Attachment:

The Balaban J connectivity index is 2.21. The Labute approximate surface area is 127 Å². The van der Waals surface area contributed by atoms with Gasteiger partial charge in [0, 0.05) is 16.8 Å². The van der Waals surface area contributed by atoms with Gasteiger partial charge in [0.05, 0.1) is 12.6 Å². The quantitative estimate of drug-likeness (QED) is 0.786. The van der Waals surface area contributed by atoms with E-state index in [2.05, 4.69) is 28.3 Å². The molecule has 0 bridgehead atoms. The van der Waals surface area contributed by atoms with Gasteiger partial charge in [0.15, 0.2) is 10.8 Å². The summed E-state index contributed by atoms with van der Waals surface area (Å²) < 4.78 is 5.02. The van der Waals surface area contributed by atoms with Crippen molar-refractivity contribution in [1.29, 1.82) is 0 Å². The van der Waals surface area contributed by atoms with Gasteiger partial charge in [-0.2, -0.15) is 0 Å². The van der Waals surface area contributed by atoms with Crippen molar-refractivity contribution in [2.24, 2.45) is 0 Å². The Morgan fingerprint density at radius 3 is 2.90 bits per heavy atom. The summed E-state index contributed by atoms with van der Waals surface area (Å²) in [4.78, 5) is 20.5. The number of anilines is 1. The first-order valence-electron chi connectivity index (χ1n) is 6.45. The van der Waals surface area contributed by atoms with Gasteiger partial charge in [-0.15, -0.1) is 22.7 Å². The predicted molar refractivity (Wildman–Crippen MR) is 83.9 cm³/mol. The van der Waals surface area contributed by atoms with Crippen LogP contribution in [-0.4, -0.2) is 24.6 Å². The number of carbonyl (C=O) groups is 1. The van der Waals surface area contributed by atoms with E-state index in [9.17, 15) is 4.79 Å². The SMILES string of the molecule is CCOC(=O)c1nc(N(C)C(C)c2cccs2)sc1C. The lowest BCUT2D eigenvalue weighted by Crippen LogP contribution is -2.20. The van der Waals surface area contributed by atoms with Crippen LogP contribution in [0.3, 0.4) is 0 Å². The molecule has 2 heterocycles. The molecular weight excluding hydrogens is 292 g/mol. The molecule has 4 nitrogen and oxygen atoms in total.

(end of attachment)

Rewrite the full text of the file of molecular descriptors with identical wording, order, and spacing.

The Balaban J connectivity index is 2.21. The Labute approximate surface area is 127 Å². The van der Waals surface area contributed by atoms with Gasteiger partial charge in [0, 0.05) is 16.8 Å². The van der Waals surface area contributed by atoms with Gasteiger partial charge in [0.05, 0.1) is 12.6 Å². The quantitative estimate of drug-likeness (QED) is 0.786. The van der Waals surface area contributed by atoms with E-state index in [2.05, 4.69) is 28.3 Å². The molecule has 0 bridgehead atoms. The van der Waals surface area contributed by atoms with Gasteiger partial charge in [0.15, 0.2) is 10.8 Å². The summed E-state index contributed by atoms with van der Waals surface area (Å²) < 4.78 is 5.02. The van der Waals surface area contributed by atoms with Crippen molar-refractivity contribution in [1.29, 1.82) is 0 Å². The van der Waals surface area contributed by atoms with Gasteiger partial charge in [-0.2, -0.15) is 0 Å². The van der Waals surface area contributed by atoms with Crippen molar-refractivity contribution in [2.24, 2.45) is 0 Å². The Morgan fingerprint density at radius 3 is 2.90 bits per heavy atom. The summed E-state index contributed by atoms with van der Waals surface area (Å²) in [4.78, 5) is 20.5. The number of anilines is 1. The first-order valence-electron chi connectivity index (χ1n) is 6.45. The van der Waals surface area contributed by atoms with Gasteiger partial charge in [-0.15, -0.1) is 22.7 Å². The predicted molar refractivity (Wildman–Crippen MR) is 83.9 cm³/mol. The van der Waals surface area contributed by atoms with Crippen LogP contribution in [-0.4, -0.2) is 24.6 Å². The number of carbonyl (C=O) groups is 1. The van der Waals surface area contributed by atoms with E-state index in [9.17, 15) is 4.79 Å². The SMILES string of the molecule is CCOC(=O)c1nc(N(C)C(C)c2cccs2)sc1C. The lowest BCUT2D eigenvalue weighted by Crippen LogP contribution is -2.20. The van der Waals surface area contributed by atoms with Crippen LogP contribution in [0.3, 0.4) is 0 Å². The molecule has 2 heterocycles. The molecular weight excluding hydrogens is 292 g/mol. The molecule has 4 nitrogen and oxygen atoms in total.